After the death of his sons, Judah sends Tamar away promising to give her as a husband his youngest son when he grows up. This promise has never been fulfilled. Then we read that a long time afterward”, Tamar was told: “Look, your father-in-law is going up to Timnah to shear his sheep.” What did Tamar do upon hearing this news?
Let us remember that Tamar was considered engaged to Judah’s youngest son Shelah, and that although “Shelah was grown, she was not given to him as a wife”. After the tragedy she had experienced (twice), it appeared that she would remain childless. However she decided that her father-in-law’s unfaithfulness would not stop her from having children and being a part of God’s family, so she pretended to be a prostitute in order to trap her father-in-law. She “took off her widow’s garments, covered herself with a veil and wrapped herself, and sat in an open place which was on the way to Timnah”.
Most translations read that she sat in an open place. Sometimes, the name of the place is transliterated: “she sat down at the entrance to Enaim.” – but it still means nothing in English. However, if we read the story of Judah and Tamar in Hebrew – we are struck by the name of the place: בְּפֶתַח עֵינַיִם! BePetach Eyanim literally means: “in the opening of the eyes”. These words are incredibly meaningful and really designate what this story is all about—it’s about the “opening of the eyes”. At this point, Judah’s eyes are still closed, but they will not remain so. That’s why Tamar, God’s unexpected and unlikely tool, is sitting at this place – because God wants to open the eyes of Judah’s heart.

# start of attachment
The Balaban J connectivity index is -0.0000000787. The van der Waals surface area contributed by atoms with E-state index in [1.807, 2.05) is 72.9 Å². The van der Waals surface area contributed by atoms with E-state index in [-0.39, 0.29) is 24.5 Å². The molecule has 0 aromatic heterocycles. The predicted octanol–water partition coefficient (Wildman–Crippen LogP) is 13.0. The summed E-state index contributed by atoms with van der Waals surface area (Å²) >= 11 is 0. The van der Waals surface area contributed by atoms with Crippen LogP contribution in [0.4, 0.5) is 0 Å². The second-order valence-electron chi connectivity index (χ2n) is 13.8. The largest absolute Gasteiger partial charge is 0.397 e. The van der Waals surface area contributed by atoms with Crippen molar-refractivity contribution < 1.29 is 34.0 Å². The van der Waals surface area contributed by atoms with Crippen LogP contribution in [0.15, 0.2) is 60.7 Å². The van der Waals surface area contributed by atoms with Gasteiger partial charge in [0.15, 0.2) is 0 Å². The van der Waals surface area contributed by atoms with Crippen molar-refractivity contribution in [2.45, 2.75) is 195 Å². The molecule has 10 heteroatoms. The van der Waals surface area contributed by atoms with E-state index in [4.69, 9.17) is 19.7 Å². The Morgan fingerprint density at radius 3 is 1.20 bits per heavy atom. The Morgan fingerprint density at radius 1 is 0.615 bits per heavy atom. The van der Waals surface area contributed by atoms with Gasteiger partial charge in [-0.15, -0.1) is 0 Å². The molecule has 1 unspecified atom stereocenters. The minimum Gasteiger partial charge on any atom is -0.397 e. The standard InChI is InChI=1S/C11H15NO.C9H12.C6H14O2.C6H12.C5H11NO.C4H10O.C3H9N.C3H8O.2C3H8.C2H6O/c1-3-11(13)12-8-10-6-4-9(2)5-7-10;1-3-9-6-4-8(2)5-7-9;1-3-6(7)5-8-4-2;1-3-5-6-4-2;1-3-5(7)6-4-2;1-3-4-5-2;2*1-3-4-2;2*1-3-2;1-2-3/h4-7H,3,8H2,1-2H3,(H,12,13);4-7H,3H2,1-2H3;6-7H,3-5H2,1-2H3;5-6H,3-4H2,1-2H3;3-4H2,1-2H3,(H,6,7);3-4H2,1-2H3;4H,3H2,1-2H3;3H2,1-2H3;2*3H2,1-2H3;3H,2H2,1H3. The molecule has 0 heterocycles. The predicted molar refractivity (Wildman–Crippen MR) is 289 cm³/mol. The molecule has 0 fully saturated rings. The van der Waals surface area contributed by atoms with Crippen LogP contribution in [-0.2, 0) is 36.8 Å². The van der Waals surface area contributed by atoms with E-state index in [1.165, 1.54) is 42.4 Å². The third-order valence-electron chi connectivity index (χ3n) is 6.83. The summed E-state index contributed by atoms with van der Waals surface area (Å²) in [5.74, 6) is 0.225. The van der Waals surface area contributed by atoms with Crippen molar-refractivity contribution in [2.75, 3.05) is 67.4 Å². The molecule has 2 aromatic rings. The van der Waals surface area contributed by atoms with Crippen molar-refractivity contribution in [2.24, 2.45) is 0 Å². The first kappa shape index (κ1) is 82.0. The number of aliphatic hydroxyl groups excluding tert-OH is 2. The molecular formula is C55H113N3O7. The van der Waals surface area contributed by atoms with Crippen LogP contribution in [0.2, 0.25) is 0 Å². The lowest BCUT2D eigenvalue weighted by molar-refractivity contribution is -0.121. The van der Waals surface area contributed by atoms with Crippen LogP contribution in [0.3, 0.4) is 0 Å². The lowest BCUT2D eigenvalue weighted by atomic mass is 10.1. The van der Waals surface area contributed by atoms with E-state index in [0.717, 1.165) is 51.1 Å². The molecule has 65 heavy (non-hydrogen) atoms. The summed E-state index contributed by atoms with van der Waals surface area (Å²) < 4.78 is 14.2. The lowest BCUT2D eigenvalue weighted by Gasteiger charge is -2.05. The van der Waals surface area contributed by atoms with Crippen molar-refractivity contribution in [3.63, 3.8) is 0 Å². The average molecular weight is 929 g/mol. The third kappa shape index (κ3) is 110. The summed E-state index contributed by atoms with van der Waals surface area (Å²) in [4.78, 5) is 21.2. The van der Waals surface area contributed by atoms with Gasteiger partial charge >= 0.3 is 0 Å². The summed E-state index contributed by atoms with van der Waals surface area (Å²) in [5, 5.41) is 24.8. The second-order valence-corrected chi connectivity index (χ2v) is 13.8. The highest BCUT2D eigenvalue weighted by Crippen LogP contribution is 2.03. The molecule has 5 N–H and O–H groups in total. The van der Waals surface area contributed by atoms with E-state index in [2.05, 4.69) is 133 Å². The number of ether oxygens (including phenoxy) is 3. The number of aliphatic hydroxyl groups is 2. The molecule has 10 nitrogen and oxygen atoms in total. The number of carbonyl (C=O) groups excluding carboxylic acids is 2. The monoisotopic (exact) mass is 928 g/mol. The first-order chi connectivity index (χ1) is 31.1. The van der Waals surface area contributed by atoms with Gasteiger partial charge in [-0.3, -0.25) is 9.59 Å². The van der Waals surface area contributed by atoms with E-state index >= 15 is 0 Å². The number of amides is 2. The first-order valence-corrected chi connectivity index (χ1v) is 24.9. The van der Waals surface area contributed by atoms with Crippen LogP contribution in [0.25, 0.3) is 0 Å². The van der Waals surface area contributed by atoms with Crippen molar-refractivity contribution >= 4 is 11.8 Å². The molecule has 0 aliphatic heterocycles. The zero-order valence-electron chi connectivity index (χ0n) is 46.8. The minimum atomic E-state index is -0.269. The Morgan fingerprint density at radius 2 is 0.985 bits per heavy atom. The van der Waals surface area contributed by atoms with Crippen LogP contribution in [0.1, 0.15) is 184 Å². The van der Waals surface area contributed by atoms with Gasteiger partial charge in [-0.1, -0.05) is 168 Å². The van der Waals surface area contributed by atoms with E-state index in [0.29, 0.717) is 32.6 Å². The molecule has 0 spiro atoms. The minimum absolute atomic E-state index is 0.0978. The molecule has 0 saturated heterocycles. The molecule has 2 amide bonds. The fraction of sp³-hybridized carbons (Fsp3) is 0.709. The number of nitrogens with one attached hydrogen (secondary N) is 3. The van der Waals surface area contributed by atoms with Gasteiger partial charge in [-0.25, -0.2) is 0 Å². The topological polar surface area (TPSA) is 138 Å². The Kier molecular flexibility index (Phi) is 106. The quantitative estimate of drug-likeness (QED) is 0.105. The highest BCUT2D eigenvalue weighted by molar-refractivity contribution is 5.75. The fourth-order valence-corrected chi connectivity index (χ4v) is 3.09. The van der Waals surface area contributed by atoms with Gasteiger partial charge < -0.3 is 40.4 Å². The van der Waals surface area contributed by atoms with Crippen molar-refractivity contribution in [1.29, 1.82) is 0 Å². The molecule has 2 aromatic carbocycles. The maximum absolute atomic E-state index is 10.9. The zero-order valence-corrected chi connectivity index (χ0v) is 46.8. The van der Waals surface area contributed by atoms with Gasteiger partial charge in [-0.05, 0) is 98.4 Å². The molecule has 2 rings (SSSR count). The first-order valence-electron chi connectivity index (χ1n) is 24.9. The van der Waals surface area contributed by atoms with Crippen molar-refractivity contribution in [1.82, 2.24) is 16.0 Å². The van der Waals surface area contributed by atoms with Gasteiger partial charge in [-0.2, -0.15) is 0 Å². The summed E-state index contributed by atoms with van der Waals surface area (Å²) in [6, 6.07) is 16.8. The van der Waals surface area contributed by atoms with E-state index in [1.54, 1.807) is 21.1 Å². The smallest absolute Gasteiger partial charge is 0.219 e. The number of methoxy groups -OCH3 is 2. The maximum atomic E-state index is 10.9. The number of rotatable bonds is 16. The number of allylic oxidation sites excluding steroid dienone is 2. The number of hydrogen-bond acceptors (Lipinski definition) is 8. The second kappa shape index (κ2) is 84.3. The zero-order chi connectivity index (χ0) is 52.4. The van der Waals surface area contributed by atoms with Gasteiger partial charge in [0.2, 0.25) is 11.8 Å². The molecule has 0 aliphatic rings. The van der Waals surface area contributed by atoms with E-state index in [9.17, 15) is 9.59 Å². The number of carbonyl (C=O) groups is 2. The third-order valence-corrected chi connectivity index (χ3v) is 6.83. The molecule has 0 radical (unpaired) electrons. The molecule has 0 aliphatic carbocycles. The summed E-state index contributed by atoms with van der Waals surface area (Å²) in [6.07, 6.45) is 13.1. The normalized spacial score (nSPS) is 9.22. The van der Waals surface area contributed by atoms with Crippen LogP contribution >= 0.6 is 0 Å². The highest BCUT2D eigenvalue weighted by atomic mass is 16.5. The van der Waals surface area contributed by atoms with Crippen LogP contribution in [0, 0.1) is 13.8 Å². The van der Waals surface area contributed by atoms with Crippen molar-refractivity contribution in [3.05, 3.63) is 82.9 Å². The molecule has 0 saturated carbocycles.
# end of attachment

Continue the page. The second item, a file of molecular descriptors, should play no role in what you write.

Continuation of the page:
When Judah saw Tamar, he didn’t recognize her and took her for a prostitute. She asked for his “signet and cord, and staff” as a pledge – and surprisingly, he gave her these items. We learn that through this trickery, Tamar becomes pregnant by Judah: “she conceived by him”. When, about three months later, Judah was told that “Tamar your daughter-in-law … is with child by harlotry,” Judah said, “Bring her out and let her be burned!” Tamar was still considered engaged to Judah’s son, and as a head of the family, Judah still had judicial powers over her. His decision was both harsh and quick.